Yes, recording them at SP on high grade SVHS tape wouldn't have been preferable to whining about it now that you can't get it as originally aired. But, hey, maybe the complaining about it after the fact option works better for you. After all it's much easier to blame the studios than to take any blame yourself for a lack of foresight. Seems to be a popular theme on this board. That and the anger directed at those of us who did have the foresight to record the shows we wanted when we had the opportunity.

#12 of 68 OFFLINE   TravisR

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Posted March 29 2006 - 08:56 AM

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the anger directed at those of us who did have the foresight to record the shows we wanted when we had the opportunity.
I think the anger might be more directed at people who act like those who didn't record a show fifteen years ago at SP on high grade SVHS are ignorant savages who are getting what they deserve for their lack of foresight.

What if someone discovered a show in reruns or on DVD? They should've had the foresight to know that they'd like it when it was on its network?

And if I've recorded something from TV in the last decade, I get the network logo throughout the episode and commercials instead of a end credit seqeunce on my beautiful DVD-R copy.

#13 of 68 OFFLINE   AnthonyC

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Posted March 29 2006 - 08:58 AM

Until recently (past ten years or so), did anyone really think they wanted to rewatch every episode of a certain show? You can't blame people for not recording episodes as they aired because I'm sure that everyone figured that if the shows were ever released, music replacements and edits would not be a problem.

#14 of 68 OFFLINE   Jeff Ulmer

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Posted March 29 2006 - 09:01 AM

Sorry, but VHS quality is NOT DVD quality, and never has been, and even with VHS there are still thousands of shows that predate that invention (not to mention that VHS was not in the average home for a long time after its initial release). Also, I'm sure the majority of people who are now collecting these shows never gave a thought as to how or if they would appear on home video, or had never even heard of the shows until very recently. They were content to watch them on TV and in reruns.

Until a few years ago, there was no such issue as music replacement, at least not publicly. Be smug all you want, but most people have better things to do in their lives than tape TV shows just in case 20 years from now they want to burn them onto another home video format. There is no anger directed at you, only at your attitude that everyone else somehow lacked your superior intelligence and forsight, and don't have catacombs filled with taped broadcasts dating back to the invention of television.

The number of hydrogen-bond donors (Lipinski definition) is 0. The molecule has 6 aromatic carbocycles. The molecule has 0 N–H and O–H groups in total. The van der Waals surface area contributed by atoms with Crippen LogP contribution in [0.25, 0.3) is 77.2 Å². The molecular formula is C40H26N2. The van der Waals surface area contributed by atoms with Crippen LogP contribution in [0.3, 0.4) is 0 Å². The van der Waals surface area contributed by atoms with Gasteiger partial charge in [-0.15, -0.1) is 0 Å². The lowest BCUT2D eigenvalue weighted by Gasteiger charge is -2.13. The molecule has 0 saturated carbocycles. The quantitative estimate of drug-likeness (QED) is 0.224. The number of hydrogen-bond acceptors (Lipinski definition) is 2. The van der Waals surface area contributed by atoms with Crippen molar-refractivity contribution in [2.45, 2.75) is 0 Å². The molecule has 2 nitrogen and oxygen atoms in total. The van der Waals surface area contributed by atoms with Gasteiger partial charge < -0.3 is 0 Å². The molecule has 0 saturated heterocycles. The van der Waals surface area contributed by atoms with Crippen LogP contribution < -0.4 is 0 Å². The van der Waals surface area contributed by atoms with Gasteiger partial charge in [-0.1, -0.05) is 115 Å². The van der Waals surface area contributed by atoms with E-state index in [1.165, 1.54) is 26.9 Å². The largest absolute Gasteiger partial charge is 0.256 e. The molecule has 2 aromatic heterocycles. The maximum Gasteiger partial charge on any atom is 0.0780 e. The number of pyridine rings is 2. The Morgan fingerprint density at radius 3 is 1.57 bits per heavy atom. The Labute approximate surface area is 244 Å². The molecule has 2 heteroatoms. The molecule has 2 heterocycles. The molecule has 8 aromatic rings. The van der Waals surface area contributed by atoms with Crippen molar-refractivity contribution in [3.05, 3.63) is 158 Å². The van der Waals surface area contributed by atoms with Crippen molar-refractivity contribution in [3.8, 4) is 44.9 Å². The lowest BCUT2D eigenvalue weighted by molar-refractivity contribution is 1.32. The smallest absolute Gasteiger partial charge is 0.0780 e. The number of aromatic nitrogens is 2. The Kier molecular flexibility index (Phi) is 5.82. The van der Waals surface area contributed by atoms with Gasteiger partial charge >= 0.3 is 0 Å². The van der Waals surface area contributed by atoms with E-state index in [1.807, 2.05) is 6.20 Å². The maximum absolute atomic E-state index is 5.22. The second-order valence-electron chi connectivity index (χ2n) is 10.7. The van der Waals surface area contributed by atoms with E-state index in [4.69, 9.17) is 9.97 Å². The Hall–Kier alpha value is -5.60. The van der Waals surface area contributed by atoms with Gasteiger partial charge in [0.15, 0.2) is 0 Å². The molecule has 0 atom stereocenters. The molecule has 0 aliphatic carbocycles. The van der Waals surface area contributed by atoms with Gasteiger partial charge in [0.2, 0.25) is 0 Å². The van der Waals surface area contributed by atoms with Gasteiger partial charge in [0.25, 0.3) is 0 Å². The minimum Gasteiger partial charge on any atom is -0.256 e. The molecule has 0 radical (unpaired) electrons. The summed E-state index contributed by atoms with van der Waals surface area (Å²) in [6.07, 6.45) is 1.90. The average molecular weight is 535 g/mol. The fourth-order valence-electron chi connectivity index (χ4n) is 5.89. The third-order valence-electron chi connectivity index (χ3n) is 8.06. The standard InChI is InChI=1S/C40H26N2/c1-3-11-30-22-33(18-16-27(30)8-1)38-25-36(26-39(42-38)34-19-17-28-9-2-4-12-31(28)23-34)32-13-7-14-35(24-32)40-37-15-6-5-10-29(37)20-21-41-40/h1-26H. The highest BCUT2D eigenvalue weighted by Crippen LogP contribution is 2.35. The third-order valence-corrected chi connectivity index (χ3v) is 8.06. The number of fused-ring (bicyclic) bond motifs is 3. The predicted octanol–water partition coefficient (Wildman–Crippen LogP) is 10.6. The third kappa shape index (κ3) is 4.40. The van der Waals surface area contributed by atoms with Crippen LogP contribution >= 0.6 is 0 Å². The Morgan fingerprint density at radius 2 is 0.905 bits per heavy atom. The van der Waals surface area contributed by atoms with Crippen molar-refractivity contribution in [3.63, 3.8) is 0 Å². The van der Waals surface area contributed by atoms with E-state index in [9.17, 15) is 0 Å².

#15 of 68 OFFLINE   george kaplan

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Posted March 29 2006 - 10:02 AM

Well I'll chime in.

Music replacement is always a deal killer for me. Replace the music (any music), and I'm not buying it.

As for being at fault for not recording it off tv on the initial run - excuse my French - but that's complete bullshit.

As others have pointed out vhs tape is not dvd, not in quality and definitely not in durability. Those tapes deteriorate with each play.

And I was supposed to, as a high school kid who didn't even have a vcr, record WKRP in Cincinnati when it was first broadcast because I should have had that foresight, when the producers of the show itself didn't have the foresight to secure the rights for future media? Again, bullshit.

Maybe I should have had the foresight to telepathetically send a message to my father years before I was born to record (on a vcr that didn't exist) I Love Lucy, so we'd have that missing section from season 4. Damn, what was I thinking? How irresponsible could I have been. Posted Image
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#16 of 68 OFFLINE   Michael Alden

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Posted March 29 2006 - 11:16 AM

Quote:
Until recently (past ten years or so), did anyone really think they wanted to rewatch every episode of a certain show?